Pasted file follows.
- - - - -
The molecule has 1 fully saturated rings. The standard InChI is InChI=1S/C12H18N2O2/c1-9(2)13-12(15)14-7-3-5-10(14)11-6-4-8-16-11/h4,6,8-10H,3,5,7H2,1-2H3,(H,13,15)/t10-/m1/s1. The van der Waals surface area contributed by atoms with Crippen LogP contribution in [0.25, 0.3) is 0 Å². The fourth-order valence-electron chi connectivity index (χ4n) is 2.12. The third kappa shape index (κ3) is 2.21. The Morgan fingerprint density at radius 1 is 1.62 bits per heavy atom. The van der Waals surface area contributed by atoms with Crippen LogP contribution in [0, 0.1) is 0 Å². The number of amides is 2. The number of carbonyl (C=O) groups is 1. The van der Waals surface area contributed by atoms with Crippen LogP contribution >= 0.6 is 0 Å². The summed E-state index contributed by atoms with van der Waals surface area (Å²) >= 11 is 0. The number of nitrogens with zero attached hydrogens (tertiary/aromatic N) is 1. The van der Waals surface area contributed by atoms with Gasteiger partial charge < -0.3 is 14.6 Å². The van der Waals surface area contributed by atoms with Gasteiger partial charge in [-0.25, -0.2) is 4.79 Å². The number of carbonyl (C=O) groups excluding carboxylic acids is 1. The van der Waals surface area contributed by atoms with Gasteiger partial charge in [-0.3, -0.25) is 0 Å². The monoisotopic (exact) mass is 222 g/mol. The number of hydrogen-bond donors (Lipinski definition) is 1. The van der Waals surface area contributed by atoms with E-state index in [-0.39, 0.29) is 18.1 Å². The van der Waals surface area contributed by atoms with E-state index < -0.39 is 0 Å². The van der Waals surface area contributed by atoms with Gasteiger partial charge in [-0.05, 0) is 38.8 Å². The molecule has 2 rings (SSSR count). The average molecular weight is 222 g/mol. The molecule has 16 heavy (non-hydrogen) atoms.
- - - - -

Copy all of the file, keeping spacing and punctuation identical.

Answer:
The molecule has 1 fully saturated rings. The standard InChI is InChI=1S/C12H18N2O2/c1-9(2)13-12(15)14-7-3-5-10(14)11-6-4-8-16-11/h4,6,8-10H,3,5,7H2,1-2H3,(H,13,15)/t10-/m1/s1. The van der Waals surface area contributed by atoms with Crippen LogP contribution in [0.25, 0.3) is 0 Å². The fourth-order valence-electron chi connectivity index (χ4n) is 2.12. The third kappa shape index (κ3) is 2.21. The Morgan fingerprint density at radius 1 is 1.62 bits per heavy atom. The van der Waals surface area contributed by atoms with Crippen LogP contribution in [0, 0.1) is 0 Å². The number of amides is 2. The number of carbonyl (C=O) groups is 1. The van der Waals surface area contributed by atoms with Crippen LogP contribution >= 0.6 is 0 Å². The summed E-state index contributed by atoms with van der Waals surface area (Å²) >= 11 is 0. The number of nitrogens with zero attached hydrogens (tertiary/aromatic N) is 1. The van der Waals surface area contributed by atoms with Gasteiger partial charge < -0.3 is 14.6 Å². The van der Waals surface area contributed by atoms with Gasteiger partial charge in [-0.25, -0.2) is 4.79 Å². The number of carbonyl (C=O) groups excluding carboxylic acids is 1. The van der Waals surface area contributed by atoms with Gasteiger partial charge in [-0.3, -0.25) is 0 Å². The monoisotopic (exact) mass is 222 g/mol. The number of hydrogen-bond donors (Lipinski definition) is 1. The van der Waals surface area contributed by atoms with E-state index in [-0.39, 0.29) is 18.1 Å². The van der Waals surface area contributed by atoms with E-state index < -0.39 is 0 Å². The van der Waals surface area contributed by atoms with Gasteiger partial charge in [-0.05, 0) is 38.8 Å². The molecule has 2 rings (SSSR count). The average molecular weight is 222 g/mol. The molecule has 16 heavy (non-hydrogen) atoms.